Holidays
Rituals, festivals, holidays

Persian New Year (Holiday)

My informant is Grant, a 19-year-old male student at USC. Grant was born and raised in Los Angeles, however his father is from Iran and his mother is from Japan. Both of these cultures influence his life in different ways. This piece of folklore is a tradition performed on a holiday.

 

Grant: “Every year on the..uh..spring eclipse or whatever, around March 21st and we celebrate the rebirth and the growing and we have a lot of grass. We put out a table and you put down seven things on the the table that start with the letter ‘s’ in Farsi so like apples start with an ‘s’ and like a lot of sweets and sugars. It’s kind of symbolic of a sweeter new year. Then the tradition my family does every year is that we put the Persian holy book and my dad puts money in it in a lot of different places. So someone takes the book and flips through it getting money as they go and once you hit a certain amount you stop, its just a tradition we do…my dad says it’s always good to start the new year with money”

Do you open the book as many times as you want?

Grant: “Well when it’s your turn and you open it and if it’s low like a 1 or 5 or 10 then you take it and keep going but if it’s like a 50 or 100 you stop”

How long have you been doing this?

Grant: “We’ve done it as long as I can remember. We do it every year, I’m pretty sure my Dad has been doing it his whole life too learning it from his Dad”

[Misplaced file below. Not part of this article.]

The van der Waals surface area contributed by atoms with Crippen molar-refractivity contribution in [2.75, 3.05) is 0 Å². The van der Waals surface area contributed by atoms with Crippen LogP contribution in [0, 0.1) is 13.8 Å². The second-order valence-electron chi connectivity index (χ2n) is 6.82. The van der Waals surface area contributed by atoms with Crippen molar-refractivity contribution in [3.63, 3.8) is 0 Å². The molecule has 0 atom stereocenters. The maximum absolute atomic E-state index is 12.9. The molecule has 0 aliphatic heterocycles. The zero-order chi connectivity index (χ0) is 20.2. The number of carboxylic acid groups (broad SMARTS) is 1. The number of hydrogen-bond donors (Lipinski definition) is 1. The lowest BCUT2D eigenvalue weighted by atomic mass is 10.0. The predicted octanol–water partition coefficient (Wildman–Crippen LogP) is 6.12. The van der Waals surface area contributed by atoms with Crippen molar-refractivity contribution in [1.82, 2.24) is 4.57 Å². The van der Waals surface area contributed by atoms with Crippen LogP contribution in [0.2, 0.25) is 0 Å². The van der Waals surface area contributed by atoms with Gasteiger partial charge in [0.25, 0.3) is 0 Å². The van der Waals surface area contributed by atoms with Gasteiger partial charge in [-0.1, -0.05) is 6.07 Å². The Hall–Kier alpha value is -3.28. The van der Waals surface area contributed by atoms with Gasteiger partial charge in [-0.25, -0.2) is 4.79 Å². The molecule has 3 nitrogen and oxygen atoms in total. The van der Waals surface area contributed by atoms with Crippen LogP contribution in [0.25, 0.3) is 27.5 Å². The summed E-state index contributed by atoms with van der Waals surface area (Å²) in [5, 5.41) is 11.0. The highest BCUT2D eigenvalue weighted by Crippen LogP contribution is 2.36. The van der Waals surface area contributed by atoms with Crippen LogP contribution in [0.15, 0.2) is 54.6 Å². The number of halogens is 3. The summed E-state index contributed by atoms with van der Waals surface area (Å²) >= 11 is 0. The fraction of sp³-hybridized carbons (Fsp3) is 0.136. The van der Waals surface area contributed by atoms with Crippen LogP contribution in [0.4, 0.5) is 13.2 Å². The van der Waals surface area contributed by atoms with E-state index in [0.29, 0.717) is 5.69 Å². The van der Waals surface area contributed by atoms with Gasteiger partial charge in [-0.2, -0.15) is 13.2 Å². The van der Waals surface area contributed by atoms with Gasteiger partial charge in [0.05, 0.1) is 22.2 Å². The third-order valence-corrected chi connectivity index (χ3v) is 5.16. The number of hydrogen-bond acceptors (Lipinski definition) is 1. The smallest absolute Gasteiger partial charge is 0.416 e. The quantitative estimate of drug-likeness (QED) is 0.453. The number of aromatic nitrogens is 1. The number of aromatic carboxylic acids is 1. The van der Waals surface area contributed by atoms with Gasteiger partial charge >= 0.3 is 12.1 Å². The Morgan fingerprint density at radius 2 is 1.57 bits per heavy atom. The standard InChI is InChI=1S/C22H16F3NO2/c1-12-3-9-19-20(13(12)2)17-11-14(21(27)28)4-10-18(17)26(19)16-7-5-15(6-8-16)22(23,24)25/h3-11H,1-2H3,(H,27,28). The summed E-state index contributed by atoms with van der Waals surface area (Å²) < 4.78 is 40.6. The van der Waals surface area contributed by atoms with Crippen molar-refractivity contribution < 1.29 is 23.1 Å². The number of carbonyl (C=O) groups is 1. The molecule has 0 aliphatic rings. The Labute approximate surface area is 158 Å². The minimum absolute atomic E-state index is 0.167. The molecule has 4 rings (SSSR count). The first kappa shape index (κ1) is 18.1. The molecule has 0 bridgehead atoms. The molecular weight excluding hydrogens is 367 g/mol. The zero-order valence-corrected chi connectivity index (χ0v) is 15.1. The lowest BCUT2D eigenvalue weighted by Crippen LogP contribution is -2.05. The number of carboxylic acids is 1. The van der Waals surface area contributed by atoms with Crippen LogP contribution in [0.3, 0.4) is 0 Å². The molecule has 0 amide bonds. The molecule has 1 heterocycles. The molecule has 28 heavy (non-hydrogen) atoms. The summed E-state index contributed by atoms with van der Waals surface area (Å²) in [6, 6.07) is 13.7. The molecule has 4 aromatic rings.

Are you going to carry this tradition on?

Grant: “Yeah, probably it’s a fun thing to do”

Does this have any meaning to you?

Grant: “Well, I’m half- Persian so it’s celebrating that part of myself and then it’s just a nice thing I do with my family each year and I get money so that’s cool”

Do other Persian families do this too?

Grant: “Not that I know of”

 

This is a really good example of a holiday form of folklore. All around the world Persian families celebrate the New Year but the folklore is the specific traditions and manners in which these families celebrate. In Grant’s example, the folklore being passed on and performed each year is a game – one where you win money. To grant, this game is unique to his family, coming from his father and his father’s father, however it is very possible other families do the exact same thing or even with a slight variation. This is also a way for Grant to connect to his Persian roots; having being born and raised in America that part of his ancestry has received less attention but through the continued celebration and tradition on Persian New Year Grant can ensure this part of his family history and his culture endures. Especially when he already plans on passing this tradition down to his children.

 

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